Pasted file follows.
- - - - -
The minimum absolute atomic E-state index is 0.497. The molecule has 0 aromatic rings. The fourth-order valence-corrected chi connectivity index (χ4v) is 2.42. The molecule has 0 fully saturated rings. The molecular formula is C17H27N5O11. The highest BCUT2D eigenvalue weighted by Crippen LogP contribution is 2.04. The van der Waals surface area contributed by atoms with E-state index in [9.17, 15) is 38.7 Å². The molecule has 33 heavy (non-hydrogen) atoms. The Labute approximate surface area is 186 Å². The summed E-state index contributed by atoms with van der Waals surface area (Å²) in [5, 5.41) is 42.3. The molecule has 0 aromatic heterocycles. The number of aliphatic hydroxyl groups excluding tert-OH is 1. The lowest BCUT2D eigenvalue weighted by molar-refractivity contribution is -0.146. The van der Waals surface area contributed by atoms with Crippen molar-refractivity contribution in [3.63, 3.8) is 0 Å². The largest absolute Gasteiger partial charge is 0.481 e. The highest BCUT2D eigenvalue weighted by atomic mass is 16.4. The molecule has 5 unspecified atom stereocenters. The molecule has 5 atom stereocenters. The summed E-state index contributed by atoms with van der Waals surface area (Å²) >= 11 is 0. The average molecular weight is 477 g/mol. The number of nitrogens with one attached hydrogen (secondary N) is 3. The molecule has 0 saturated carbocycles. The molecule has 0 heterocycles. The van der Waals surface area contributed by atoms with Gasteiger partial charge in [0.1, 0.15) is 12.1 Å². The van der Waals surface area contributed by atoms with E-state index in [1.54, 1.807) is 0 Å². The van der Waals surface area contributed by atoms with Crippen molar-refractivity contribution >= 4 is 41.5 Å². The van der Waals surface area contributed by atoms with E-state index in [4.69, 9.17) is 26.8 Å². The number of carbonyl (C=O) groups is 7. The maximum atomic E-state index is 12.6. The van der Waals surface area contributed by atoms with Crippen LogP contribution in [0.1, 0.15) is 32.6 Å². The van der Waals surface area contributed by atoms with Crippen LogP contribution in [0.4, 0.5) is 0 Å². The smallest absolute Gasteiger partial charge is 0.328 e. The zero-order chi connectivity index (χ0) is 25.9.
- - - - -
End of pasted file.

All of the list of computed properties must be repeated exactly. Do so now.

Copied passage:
The minimum absolute atomic E-state index is 0.497. The molecule has 0 aromatic rings. The fourth-order valence-corrected chi connectivity index (χ4v) is 2.42. The molecule has 0 fully saturated rings. The molecular formula is C17H27N5O11. The highest BCUT2D eigenvalue weighted by Crippen LogP contribution is 2.04. The van der Waals surface area contributed by atoms with E-state index in [9.17, 15) is 38.7 Å². The molecule has 33 heavy (non-hydrogen) atoms. The Labute approximate surface area is 186 Å². The summed E-state index contributed by atoms with van der Waals surface area (Å²) in [5, 5.41) is 42.3. The molecule has 0 aromatic heterocycles. The number of aliphatic hydroxyl groups excluding tert-OH is 1. The lowest BCUT2D eigenvalue weighted by molar-refractivity contribution is -0.146. The van der Waals surface area contributed by atoms with Crippen molar-refractivity contribution in [3.63, 3.8) is 0 Å². The largest absolute Gasteiger partial charge is 0.481 e. The highest BCUT2D eigenvalue weighted by atomic mass is 16.4. The molecule has 5 unspecified atom stereocenters. The molecule has 5 atom stereocenters. The summed E-state index contributed by atoms with van der Waals surface area (Å²) >= 11 is 0. The average molecular weight is 477 g/mol. The number of nitrogens with one attached hydrogen (secondary N) is 3. The molecule has 0 saturated carbocycles. The molecule has 0 heterocycles. The van der Waals surface area contributed by atoms with Gasteiger partial charge in [0.1, 0.15) is 12.1 Å². The van der Waals surface area contributed by atoms with E-state index in [1.54, 1.807) is 0 Å². The van der Waals surface area contributed by atoms with Crippen molar-refractivity contribution >= 4 is 41.5 Å². The van der Waals surface area contributed by atoms with E-state index in [4.69, 9.17) is 26.8 Å². The number of carbonyl (C=O) groups is 7. The maximum atomic E-state index is 12.6. The van der Waals surface area contributed by atoms with Crippen LogP contribution in [0.1, 0.15) is 32.6 Å². The van der Waals surface area contributed by atoms with Crippen LogP contribution in [0.4, 0.5) is 0 Å². The smallest absolute Gasteiger partial charge is 0.328 e. The zero-order chi connectivity index (χ0) is 25.9.